Strength Training

Strength is extremely important in football. Footballers require strength in both upper and lower body. It is also important as a foundation of developing speed and explosive power.

Maximum strength can take up to twelve weeks to develop. Therefore as a coach I would identify the members of my squad that needed to improve on this aspect of fitness and tell them to start their strength training during the off season. Soccer, like any sport, places a lot of uneven demands on the body. Most players have a predominant kicking foot for example. They kick using the same motor patterns, tens of thousands of times every year. Therefore some muscles develop more than others. Some joints are placed under more stress than others.

The goals of this phase are: To prepare the joints, muscles, ligaments and tendons for more intense work in subsequent phases To strengthen underused stabilizer muscles To balance the right and left side of the body To redress the balance between the flexors and extensors (soccer players, for example, are notorious for having over-developed quads from repetitive kicking actions. No wonder hamstring injuries are so prevalent in the game). A good portion of your soccer strength training should focus on core stability. The core includes the abdominals, lower back and trunk that all form your "center of power". Every twisting, turning, stopping and starting movement is supported by your core. It allows your upper and lower body to work in cohesion, minimising shock and stress. This is the most important phase of any soccer strength training program. Yet most athletes dismiss it. The foundations you lay in this phase literally determine the quality of strength and power formed in later phases. More importantly, without this phase, injures - both short and long-term become much more likely. Strength sessions will be performed four times per week in the first two weeks of early pre-season. Players will be expected to work at an intensity of 80% – 90%, as this will develop maximal strength, rather than strength endurance or power. The four sessions will include two upper body and two lower body. All sessions will be performed in the morning as research shows that athletes can lift heavier weights for longer in the morning. This is due to the body feeling fresher and a higher level of testosterone in the body.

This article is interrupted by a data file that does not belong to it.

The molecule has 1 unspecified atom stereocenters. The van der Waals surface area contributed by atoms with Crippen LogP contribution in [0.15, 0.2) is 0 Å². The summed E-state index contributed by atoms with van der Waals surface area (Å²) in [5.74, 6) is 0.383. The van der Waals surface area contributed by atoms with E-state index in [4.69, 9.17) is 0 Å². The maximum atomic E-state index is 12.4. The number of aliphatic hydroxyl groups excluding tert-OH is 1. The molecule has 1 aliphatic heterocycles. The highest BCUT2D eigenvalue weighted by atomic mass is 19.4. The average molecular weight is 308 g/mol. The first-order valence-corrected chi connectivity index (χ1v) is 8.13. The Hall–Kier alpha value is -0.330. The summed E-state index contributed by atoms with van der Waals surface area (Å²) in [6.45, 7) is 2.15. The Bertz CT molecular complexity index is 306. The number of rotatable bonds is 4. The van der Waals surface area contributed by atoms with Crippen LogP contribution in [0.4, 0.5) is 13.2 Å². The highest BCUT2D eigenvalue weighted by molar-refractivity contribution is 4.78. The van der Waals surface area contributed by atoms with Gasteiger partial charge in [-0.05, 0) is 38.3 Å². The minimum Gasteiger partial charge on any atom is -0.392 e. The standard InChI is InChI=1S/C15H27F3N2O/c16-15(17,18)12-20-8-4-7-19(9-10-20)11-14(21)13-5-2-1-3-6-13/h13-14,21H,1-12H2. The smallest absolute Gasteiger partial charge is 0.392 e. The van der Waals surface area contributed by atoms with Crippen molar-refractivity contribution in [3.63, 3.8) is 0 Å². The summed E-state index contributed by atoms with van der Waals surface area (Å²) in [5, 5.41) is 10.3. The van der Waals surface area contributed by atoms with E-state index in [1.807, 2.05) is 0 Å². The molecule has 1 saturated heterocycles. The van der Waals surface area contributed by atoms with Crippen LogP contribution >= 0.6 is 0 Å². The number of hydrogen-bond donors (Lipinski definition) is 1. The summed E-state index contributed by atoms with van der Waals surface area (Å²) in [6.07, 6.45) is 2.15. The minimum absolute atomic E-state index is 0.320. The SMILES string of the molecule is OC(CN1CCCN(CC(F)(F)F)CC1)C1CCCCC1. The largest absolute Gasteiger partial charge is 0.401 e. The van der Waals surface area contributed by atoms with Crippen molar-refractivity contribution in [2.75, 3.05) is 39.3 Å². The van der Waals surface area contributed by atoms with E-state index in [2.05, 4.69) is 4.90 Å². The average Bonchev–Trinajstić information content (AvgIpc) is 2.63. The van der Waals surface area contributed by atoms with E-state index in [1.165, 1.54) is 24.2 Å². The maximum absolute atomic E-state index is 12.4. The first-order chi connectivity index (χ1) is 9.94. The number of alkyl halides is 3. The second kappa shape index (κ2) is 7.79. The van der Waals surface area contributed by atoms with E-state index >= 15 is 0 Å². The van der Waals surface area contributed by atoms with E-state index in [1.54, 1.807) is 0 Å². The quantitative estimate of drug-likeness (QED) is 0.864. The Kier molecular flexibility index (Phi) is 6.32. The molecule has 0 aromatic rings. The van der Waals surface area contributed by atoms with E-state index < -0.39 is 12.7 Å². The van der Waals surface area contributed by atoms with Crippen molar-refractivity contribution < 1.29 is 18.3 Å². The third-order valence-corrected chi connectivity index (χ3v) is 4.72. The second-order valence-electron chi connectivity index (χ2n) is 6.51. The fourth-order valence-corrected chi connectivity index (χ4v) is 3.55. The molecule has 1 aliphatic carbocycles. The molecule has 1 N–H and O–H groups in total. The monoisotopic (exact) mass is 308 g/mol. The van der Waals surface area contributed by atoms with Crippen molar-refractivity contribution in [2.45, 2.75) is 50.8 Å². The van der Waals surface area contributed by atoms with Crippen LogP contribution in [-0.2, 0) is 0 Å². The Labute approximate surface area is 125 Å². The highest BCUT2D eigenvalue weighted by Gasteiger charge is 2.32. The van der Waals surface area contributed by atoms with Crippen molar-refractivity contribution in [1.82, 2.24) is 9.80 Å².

Session 1- Upper Body – Monday This session will focus on the chest, shoulders and bicep. After the first week of training, the bench can slowly be replaced with a stability ball. This could be started firstly just for flies, and slowly progressed to the bench press, shoulder press and seated dumbbell curls. This will develop stabiliser muscles and will be more specific to the game of soccer. It also develops the core muscles that are vital in giving the body a strong centre for football.

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Sam O'Sullivan is a cardiff strength and conditinong coach and cardiff personal training expert: http://www.sospersonaltraining.com If you want to get leaner, stronger or achieve weight loss in cardiff / newport be sure to check out the site: http://www.sospersonaltraining.com
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MLA Style Citation:
O'Sullivan, Sam "Understanding Soccer Fitness." Understanding Soccer Fitness. 27 May. 2013 Isnare.com. 27 Jun. 2017 <https://www.isnare.com/?aid=507099&ca=Pets>.
APA Style Citation:
O'Sullivan, Sam (2013, May 27). Understanding Soccer Fitness. Retrieved June 27, 2017, from https://www.isnare.com/?aid=507099&ca=Pets
Chicago Style Citation:
O'Sullivan, Sam "Understanding Soccer Fitness." Understanding Soccer Fitness Isnare.com. https://www.isnare.com/?aid=507099&ca=Pets